Small Australian marsupials in sudden decline
A spotted quoll is seen in its enclosure at Taronga Zoo in Sydney on May 7, 2014 - by Peter Parks
Chris Johnson, a wildlife conservation professor from the University of Tasmania, said small mammal species were at risk of extinction across the continent, but the changes in the north were marked.
"There's a pretty clear picture and it shows that lots of species have declined dramatically," Johnson told AFP.
"Where we can infer the timing of decline, it's been fairly recent and there are now large areas where small mammals are either very rare or don't exist but the habitat looks like it should support small mammals."
Johnson said while scientists discussed the changes as a "new wave of decline" it was not clear how sudden it was except that it became very noticeable in the early 1990s, particularly in places such as Kakadu National Park, a conservation area in the Northern Territory.
About 20 small native mammals have disappeared from Kakadu in recent decades including rat-like bandicoots, northern quolls, tree possums, and the weasel-like phascogale, he said, adding that similar declines had occurred elsewhere.
New analysis from a database of current mammal populations reported to a meeting of experts in Canberra Wednesday has allowed researchers to compare the current wave of extinction across different species, with those in the past, Johnson said, adding it revealed some common factors.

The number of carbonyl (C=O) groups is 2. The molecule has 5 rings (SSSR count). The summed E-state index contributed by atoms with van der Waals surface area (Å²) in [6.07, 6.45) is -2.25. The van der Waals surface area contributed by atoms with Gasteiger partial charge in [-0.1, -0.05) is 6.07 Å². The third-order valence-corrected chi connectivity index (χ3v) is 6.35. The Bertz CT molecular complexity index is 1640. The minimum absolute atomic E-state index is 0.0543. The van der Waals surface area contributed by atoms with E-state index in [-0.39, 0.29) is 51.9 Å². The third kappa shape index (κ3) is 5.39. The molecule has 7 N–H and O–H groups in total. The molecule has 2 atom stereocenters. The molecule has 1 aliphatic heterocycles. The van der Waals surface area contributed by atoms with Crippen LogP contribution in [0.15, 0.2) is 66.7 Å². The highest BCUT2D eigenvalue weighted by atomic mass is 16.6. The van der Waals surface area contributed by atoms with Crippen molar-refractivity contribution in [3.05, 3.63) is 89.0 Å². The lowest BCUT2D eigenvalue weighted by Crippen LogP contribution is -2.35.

"First, the extinctions are occurring mainly in ground-dwelling animals of small body-size which live in open, dry habitat. This points the finger of suspicion strongly at an introduced predator -- the cat," he said.
"We have seen similar extinction patterns driven by predators like foxes in southern Australia -- so the big question was: 'Is history repeating itself, or is it something new?'"
He said the declines were in species eaten by cats, an animal believed to have been introduced with European settlement in the late 1700s.
"Where there are no cats there have been no declines," he said.
He said because cats had been around for so long and the declines were more recent, the question was what had changed to make them such a damaging predator.
Johnson said the use of fire by graziers seemed to have played a role as well, given there had been no significant land clearing or evidence of disease in northern Australia.
"It is probably no one thing, but the data points to a combination of several effects -- all of which tend to favour the hunting style adopted by cats which places small ground-dwelling animals at greater risk," he said.
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